Thank Goodness For Search Engines
As transcribers, we wouldn’t be able to produce transcripts with the level of accuracy that McGowan Transcriptions prides itself on and demands from its entire staff without internet search engines; Google being my favourite. Often, in fact, more time can be spent looking on Google to confirm the spelling of well-known brand names, cities and towns around the world and just generally words that only terribly intelligent people (or those looking to impress) would ever use in everyday conversation than can be spent actually typing a transcript.
Even with well-known brands and products, as a transcriber, it’s a good discipline just every once in a while to click over to Google and double-check to make sure that how you think something is spelt is in fact correct.
Other times Google is absolutely essential to our work. As the use of digital transcription continues to grow, our international base of clients continues to grow also. We’ve done projects in places like Poland, Germany and Brazil where at times I have found myself with a world atlas in one hand, a strong cup of coffee in the other and a ‘I am not going to let this beat me’ attitude, spending what seems like hours trying to find a town or city a Respondent has referred to. I also confess to not being very good with places in Wales having only ever been to Cardiff before and if you can’t spell that then you certainly wouldn’t be working here!
We also do a lot of medical transcriptions where again, without the use of Google very few of us would be able to spell conditions such as phenylketonuria, glomerulonephritis and Creutzfeldt-Jakob disease. Even aneurysm is a word that most of us know but probably couldn’t spell correctly. Drug names are another obstacle, but due to the many years of combined medical experience we have certain key members of staff who know where to look using internet search engines and they share that information amongst the team.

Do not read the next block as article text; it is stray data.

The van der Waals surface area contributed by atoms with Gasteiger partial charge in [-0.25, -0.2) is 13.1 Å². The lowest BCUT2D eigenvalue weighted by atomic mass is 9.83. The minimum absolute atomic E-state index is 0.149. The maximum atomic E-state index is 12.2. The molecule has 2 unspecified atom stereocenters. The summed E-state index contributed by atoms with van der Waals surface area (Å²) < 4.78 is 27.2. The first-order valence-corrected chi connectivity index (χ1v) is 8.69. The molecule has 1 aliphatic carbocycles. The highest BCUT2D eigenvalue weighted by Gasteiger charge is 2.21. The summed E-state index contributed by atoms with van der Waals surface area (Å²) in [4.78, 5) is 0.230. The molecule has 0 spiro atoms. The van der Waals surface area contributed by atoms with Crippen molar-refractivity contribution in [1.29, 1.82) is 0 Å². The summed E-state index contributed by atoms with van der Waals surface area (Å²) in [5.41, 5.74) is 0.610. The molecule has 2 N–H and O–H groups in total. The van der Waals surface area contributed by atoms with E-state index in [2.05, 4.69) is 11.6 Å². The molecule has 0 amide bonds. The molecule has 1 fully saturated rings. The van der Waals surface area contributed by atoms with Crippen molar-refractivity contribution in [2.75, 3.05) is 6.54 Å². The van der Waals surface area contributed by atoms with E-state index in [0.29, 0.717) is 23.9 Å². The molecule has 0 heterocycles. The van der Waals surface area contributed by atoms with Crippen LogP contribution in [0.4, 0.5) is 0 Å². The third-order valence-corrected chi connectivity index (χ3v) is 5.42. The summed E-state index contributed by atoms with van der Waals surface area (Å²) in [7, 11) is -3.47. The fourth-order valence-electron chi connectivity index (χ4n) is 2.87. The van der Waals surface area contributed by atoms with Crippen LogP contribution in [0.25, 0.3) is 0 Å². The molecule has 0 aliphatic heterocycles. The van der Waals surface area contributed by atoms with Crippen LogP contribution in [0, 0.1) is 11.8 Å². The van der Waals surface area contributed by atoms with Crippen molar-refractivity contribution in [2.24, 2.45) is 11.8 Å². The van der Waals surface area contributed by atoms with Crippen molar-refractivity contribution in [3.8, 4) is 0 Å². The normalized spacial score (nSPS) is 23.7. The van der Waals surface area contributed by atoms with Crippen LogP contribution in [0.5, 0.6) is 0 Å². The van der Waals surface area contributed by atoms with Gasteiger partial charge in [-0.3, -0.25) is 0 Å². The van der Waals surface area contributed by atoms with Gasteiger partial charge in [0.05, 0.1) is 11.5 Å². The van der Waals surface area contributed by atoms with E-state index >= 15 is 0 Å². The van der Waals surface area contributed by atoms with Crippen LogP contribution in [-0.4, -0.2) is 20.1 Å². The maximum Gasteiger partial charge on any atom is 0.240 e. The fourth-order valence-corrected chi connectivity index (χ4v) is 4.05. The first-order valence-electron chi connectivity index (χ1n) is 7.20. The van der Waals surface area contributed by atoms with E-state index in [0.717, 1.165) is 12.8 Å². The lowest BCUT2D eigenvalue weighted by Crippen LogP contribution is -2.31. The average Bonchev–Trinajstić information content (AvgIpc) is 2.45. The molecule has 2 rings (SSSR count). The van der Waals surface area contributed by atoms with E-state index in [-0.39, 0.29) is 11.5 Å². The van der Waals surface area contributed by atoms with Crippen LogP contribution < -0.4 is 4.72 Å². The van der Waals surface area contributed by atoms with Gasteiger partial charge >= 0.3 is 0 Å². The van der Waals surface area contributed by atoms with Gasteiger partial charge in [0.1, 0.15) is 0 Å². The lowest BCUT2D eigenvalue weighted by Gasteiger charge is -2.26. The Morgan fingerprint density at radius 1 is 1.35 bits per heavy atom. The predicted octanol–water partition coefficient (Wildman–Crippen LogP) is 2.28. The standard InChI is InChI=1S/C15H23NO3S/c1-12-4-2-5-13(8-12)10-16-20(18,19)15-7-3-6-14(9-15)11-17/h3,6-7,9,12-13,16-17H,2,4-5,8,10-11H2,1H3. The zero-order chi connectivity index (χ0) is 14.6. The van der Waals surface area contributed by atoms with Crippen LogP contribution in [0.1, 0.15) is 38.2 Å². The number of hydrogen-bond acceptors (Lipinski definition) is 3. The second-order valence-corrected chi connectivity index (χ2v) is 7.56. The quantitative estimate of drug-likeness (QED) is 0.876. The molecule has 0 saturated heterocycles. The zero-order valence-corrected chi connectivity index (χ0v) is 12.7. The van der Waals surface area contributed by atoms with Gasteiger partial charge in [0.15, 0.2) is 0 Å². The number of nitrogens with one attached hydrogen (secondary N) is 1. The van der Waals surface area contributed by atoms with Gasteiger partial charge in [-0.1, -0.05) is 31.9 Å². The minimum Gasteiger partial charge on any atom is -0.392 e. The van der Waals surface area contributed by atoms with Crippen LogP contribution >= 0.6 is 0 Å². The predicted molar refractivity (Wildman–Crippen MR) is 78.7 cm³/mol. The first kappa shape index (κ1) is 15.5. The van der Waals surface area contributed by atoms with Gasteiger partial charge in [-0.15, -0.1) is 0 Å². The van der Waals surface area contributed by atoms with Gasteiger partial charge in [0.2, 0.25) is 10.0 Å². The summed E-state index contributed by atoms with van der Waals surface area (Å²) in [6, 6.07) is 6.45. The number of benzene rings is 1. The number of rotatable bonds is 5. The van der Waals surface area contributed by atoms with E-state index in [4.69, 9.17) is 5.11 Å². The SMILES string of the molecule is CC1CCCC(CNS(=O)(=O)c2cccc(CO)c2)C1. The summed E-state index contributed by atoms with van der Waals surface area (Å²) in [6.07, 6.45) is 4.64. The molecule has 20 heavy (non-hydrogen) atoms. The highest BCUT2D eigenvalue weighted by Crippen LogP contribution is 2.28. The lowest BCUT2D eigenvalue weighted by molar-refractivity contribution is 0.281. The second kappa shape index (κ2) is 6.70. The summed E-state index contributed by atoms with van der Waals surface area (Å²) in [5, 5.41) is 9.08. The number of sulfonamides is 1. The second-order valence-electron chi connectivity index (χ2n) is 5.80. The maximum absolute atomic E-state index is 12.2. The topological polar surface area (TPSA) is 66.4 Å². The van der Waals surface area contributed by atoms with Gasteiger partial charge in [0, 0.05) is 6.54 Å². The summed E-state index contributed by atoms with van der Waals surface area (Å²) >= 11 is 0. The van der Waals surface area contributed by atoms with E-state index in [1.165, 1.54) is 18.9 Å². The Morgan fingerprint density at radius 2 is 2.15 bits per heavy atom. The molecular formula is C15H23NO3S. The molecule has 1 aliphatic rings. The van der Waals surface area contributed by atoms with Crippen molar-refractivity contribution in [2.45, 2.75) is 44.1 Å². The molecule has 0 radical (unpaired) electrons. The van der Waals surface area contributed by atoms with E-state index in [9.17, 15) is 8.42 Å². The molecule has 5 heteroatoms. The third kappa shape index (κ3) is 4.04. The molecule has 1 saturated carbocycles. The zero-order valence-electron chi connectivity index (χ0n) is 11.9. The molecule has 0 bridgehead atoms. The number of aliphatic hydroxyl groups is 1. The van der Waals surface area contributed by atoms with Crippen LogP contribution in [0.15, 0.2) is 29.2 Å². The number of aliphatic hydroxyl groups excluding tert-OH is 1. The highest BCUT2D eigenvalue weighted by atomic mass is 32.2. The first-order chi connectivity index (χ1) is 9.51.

Google is also handy when helping to spell peoples’ names. At McGowan Transcription we don’t guess. We take the time to go onto a company’s website and use their own search engines to confirm the correct spelling of a person’s name when Google can’t provide the answer first time around.
Lastly, Google is a necessary tool for just looking up words that you’ve never heard of before. I consider myself to be an intelligent person. I am university-educated and I even have letters after my name but at times I find myself shaking my head at my computer screen and thinking what on earth is this person talking about when faced with a very complex and technical discussion.
However, Google can also be a distraction and my inquisitive mind often sees me veering off the task at hand. If I come across a word I don’t know I will as a matter of course look at the definition to check that it fits with the context but also to feed my own mind. If a politician is mentioned as being connected with a scandal I’ll have a quick look at any associated articles. If a new technology or product is mentioned I will take a peek and see what it’s all about. Our work as professional transcribers and our wide range of clients means we get a new project every day to work on and the scope of projects never ceases to amaze me.
The team here, therefore, are not only expert transcribers but great researchers as well, not to mention walking dictionaries! If one combination of words on a search engine doesn’t throw up what you’re looking for you carry on, changing the combinations and thinking of new ones until you get the right result.
Therefore, without Google and the likes we wouldn’t be able to deliver perfect quality transcription files day after day.
Blog written by Julia Page